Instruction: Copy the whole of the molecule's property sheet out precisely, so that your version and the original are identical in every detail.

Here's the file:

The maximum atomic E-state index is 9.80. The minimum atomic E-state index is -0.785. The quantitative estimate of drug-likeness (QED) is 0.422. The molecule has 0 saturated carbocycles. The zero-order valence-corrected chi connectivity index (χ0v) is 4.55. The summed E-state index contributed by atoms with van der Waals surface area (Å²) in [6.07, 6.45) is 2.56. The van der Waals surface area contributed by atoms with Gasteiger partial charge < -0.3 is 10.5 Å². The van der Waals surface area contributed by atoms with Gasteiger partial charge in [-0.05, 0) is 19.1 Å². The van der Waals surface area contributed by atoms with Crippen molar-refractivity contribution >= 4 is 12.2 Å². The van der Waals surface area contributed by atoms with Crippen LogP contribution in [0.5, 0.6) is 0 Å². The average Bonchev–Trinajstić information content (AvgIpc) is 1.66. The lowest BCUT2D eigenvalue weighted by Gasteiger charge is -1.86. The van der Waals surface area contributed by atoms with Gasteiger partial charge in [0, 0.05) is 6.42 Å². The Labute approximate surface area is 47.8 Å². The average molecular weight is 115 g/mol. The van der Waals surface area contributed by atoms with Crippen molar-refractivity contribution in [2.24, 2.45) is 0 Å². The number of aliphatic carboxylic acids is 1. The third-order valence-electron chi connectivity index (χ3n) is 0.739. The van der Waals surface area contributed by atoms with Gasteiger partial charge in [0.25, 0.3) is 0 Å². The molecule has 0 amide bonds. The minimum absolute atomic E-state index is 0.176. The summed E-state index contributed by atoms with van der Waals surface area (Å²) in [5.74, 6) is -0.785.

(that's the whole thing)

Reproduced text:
The maximum atomic E-state index is 9.80. The minimum atomic E-state index is -0.785. The quantitative estimate of drug-likeness (QED) is 0.422. The molecule has 0 saturated carbocycles. The zero-order valence-corrected chi connectivity index (χ0v) is 4.55. The summed E-state index contributed by atoms with van der Waals surface area (Å²) in [6.07, 6.45) is 2.56. The van der Waals surface area contributed by atoms with Gasteiger partial charge < -0.3 is 10.5 Å². The van der Waals surface area contributed by atoms with Gasteiger partial charge in [-0.05, 0) is 19.1 Å². The van der Waals surface area contributed by atoms with Crippen molar-refractivity contribution >= 4 is 12.2 Å². The van der Waals surface area contributed by atoms with Crippen LogP contribution in [0.5, 0.6) is 0 Å². The average Bonchev–Trinajstić information content (AvgIpc) is 1.66. The lowest BCUT2D eigenvalue weighted by Gasteiger charge is -1.86. The van der Waals surface area contributed by atoms with Gasteiger partial charge in [0, 0.05) is 6.42 Å². The Labute approximate surface area is 47.8 Å². The average molecular weight is 115 g/mol. The van der Waals surface area contributed by atoms with Crippen molar-refractivity contribution in [2.24, 2.45) is 0 Å². The number of aliphatic carboxylic acids is 1. The third-order valence-electron chi connectivity index (χ3n) is 0.739. The van der Waals surface area contributed by atoms with Gasteiger partial charge in [0.25, 0.3) is 0 Å². The molecule has 0 amide bonds. The minimum absolute atomic E-state index is 0.176. The summed E-state index contributed by atoms with van der Waals surface area (Å²) in [5.74, 6) is -0.785.